When your child works hard on a project or studies hard for a test and receives a grade you feel is unjust, what do you do? Assure him he'll do better next time? Talk to the teacher and ask for an explanation? Or roar into a meeting demanding a change? The appropriate response will depend largely on the importance of the grade and the degree to which your child's rights are being violated. Here are some steps to take if you want to lodge a protest.
Time Required: As much as it takes to get satisfaction
- Go through your child's school papers. See what sort of notes the teacher has been giving. Review all the work your child has done and the grades those papers have earned. Have a good grasp of what's been going on in the classroom before you proceed.
- Get your child's side of it. Talk with your child about the grade and ask: Did she feel she understood the material? Was there anything she was confused about? Did other children seem confused? Did other children do poorly? Is there anything your child would like the teacher to do differently? Don't be judgmental; let your child share. You don't have to buy everything she's saying as the absolute truth, but your child is in the classrom and you are not. Her perspective is important.
- Arrange a meeting with the teacher. In many schools, this is done through the guidance counselor. In others, you can just send a note to the teacher requesting a meeting. Explain that you have concerns over a grade, and want to discuss ways to help your child improve.
- Get the teacher's side of it. Do the same thing in the discussion with the teacher as you did in the discussion with your child: Be nonjudgmental and listen to his or her perspective. The teacher is in the classroom and you are not. Try to understand how the teacher sees your child, and why. Ask the teacher what your child should be doing differently and how you can help.
- Listen for IEP violations. If your child has an IEP, and provisions in it for helping your student learn are not being followed, that may give you a platform from which to request a grade change and a better learning environment for your child. Does the teacher have the materials and support required? Does the teacher understand how to implement the provisions, and is she willing to do so? Does the teacher even have a copy of your child's IEP? Listen, and take notes.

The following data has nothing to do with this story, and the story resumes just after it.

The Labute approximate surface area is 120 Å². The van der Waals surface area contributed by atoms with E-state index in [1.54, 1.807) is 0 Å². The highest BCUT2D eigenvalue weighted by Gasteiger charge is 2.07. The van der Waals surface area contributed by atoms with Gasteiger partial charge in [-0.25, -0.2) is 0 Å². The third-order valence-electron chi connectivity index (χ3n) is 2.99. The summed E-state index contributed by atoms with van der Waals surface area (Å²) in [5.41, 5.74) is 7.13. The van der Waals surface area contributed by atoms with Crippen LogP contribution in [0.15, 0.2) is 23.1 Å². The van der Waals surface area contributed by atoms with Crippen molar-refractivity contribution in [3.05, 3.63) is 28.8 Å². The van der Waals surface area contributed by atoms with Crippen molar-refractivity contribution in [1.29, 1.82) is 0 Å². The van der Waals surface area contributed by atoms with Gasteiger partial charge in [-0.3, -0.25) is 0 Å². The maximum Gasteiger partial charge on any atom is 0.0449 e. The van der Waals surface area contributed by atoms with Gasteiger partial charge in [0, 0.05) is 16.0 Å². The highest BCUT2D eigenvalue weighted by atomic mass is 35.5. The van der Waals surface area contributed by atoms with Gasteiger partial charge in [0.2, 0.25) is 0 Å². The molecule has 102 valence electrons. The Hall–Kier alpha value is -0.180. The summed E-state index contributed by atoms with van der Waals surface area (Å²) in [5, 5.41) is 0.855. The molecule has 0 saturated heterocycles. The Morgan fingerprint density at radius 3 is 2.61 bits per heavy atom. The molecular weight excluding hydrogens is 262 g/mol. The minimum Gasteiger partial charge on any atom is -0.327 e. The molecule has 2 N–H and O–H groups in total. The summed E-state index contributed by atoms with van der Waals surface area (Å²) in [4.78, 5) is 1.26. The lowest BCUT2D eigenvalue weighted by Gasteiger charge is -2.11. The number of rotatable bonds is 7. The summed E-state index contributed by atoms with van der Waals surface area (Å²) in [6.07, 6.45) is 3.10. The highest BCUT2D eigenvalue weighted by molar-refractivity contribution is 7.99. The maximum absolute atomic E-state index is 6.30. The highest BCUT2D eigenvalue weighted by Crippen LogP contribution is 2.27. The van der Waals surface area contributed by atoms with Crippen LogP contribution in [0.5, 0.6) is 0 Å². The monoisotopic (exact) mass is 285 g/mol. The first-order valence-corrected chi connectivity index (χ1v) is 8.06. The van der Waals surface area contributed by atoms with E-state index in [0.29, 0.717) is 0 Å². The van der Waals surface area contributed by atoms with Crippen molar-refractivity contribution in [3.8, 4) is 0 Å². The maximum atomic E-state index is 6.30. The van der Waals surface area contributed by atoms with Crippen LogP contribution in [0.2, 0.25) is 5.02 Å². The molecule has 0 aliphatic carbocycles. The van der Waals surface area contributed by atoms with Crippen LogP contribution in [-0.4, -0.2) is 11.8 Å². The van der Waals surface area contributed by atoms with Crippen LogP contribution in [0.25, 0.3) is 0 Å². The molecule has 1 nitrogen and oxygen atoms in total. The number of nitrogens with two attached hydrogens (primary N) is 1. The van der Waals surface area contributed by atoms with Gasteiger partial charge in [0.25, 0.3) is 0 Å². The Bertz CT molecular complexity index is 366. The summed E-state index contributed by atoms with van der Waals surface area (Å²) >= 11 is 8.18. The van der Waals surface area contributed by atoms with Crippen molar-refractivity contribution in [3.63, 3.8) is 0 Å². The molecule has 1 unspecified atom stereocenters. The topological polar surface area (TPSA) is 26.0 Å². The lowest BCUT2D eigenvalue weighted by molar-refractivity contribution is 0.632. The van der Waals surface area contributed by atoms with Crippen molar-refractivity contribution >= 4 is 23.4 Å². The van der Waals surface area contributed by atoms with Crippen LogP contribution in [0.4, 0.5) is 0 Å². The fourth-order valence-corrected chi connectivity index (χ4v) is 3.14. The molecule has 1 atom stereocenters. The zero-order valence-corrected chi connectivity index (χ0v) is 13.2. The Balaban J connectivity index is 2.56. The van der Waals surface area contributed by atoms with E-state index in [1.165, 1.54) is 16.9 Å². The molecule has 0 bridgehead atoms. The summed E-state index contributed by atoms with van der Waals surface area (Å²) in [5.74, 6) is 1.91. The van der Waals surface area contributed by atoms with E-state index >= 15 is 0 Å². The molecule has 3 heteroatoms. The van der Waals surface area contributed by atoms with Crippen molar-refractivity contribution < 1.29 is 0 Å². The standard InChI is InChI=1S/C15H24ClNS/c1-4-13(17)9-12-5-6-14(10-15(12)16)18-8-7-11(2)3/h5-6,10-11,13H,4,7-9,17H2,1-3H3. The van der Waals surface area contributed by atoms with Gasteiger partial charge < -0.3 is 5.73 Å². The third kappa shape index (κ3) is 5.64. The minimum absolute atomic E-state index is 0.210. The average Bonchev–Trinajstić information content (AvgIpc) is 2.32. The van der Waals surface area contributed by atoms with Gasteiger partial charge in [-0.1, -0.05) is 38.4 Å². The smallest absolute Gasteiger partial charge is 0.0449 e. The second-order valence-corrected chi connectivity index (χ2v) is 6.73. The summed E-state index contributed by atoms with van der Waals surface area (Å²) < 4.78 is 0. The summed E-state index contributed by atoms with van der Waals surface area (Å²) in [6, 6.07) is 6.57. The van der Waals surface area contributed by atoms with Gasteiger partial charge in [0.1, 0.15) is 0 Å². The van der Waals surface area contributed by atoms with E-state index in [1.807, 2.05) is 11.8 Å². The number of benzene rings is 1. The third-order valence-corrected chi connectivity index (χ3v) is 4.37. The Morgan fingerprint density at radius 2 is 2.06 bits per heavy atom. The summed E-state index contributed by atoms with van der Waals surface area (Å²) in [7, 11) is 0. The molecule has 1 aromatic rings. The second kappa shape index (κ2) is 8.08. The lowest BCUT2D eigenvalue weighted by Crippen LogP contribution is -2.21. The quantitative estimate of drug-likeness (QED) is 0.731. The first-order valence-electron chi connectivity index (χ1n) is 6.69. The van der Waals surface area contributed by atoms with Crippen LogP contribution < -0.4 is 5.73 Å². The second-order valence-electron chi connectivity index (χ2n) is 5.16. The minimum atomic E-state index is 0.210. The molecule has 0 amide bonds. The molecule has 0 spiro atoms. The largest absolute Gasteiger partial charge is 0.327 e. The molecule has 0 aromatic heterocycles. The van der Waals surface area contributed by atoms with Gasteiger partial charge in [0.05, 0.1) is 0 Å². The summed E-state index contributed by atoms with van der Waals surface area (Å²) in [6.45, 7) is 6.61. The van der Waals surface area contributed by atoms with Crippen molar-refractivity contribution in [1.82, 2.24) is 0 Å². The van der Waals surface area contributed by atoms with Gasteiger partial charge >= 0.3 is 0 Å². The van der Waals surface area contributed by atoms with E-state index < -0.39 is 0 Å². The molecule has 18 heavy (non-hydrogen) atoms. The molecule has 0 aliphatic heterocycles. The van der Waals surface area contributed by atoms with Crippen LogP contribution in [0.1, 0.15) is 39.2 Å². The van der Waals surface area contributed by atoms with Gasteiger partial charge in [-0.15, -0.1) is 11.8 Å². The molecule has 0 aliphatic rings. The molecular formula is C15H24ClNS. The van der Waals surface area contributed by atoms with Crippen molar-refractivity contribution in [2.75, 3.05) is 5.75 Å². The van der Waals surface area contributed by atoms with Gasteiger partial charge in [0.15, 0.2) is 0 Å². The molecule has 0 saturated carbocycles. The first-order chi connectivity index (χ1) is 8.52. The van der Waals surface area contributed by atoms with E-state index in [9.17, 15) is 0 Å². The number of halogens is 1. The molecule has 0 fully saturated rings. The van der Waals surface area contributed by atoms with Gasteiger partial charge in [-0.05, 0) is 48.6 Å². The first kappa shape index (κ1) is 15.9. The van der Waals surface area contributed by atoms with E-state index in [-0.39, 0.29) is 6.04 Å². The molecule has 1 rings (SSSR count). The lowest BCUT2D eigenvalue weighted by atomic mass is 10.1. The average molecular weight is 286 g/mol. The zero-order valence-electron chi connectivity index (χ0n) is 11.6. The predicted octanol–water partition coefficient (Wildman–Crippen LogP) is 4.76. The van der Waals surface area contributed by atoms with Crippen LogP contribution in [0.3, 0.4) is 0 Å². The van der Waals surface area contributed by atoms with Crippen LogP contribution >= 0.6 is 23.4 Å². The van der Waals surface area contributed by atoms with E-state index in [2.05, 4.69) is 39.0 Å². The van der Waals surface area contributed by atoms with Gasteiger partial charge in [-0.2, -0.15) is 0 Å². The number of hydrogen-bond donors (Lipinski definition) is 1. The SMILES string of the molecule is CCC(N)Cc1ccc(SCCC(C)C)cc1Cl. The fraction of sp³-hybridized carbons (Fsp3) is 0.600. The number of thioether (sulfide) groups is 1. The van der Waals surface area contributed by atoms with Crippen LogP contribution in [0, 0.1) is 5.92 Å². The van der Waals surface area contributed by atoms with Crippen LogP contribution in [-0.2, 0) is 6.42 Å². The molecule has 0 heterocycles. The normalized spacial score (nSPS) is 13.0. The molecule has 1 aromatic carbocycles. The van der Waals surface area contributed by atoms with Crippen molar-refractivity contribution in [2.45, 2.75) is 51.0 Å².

- Make your case. If you feel the grade is unjust, calmly give your reasons for that. Try not to be defensive or abusive. If there are IEP violations that you feel have directly impacted on the grade, mention those. If your child has brought up any specific problems or misunderstandings, mention those. If appropriate, request that your child have an opportunity to retake tests with necessary supports, or have a chance to revise a paper to the teacher's specifications.
- If the teacher resists or gets defensive, let it go. Conclude the meeting, and go home to consider. Then, if you feel strongly that there is a legitimate issue, take your complaint the next rung up the ladder. If your child has an IEP that is not being followed, contact the Child Study Team. Otherwise, go to a guidance counselor, vice principal or principal.
- Keep some perspective. There are very few bad grades that doom a child for life. Even if you feel a bad grade is worth appealing, do it in a calm and reasonable way, with the stated aim of making sure your child's class is appropriate and one in which he can succeed. Although attacks, demands and aggression may work in the short run, they give your child a very mixed message and make it more difficult to work with school administrators in the future.
- Choose your battles with care. Not every injustice has to be fought. It's not a bad lesson to teach your child that not everything is fair in life, but we go on and try our best anyway.
- Think of how you would feel if someone came to your workplace and challenged your decisions. How would you want that person to proceed? If you were wrong, how would you want it to be exposed and dealt with? School is a place where our children learn and grow, but it's also a workplace, with its own difficulties and dynamics. Try to be respectful of teachers as workers in a challenging environment.
- Follow our rules for How to Have a Productive Teacher Conference.
What You Need
- Any school papers that shed light on the problem or show a discrepancy
- A full measure of diplomacy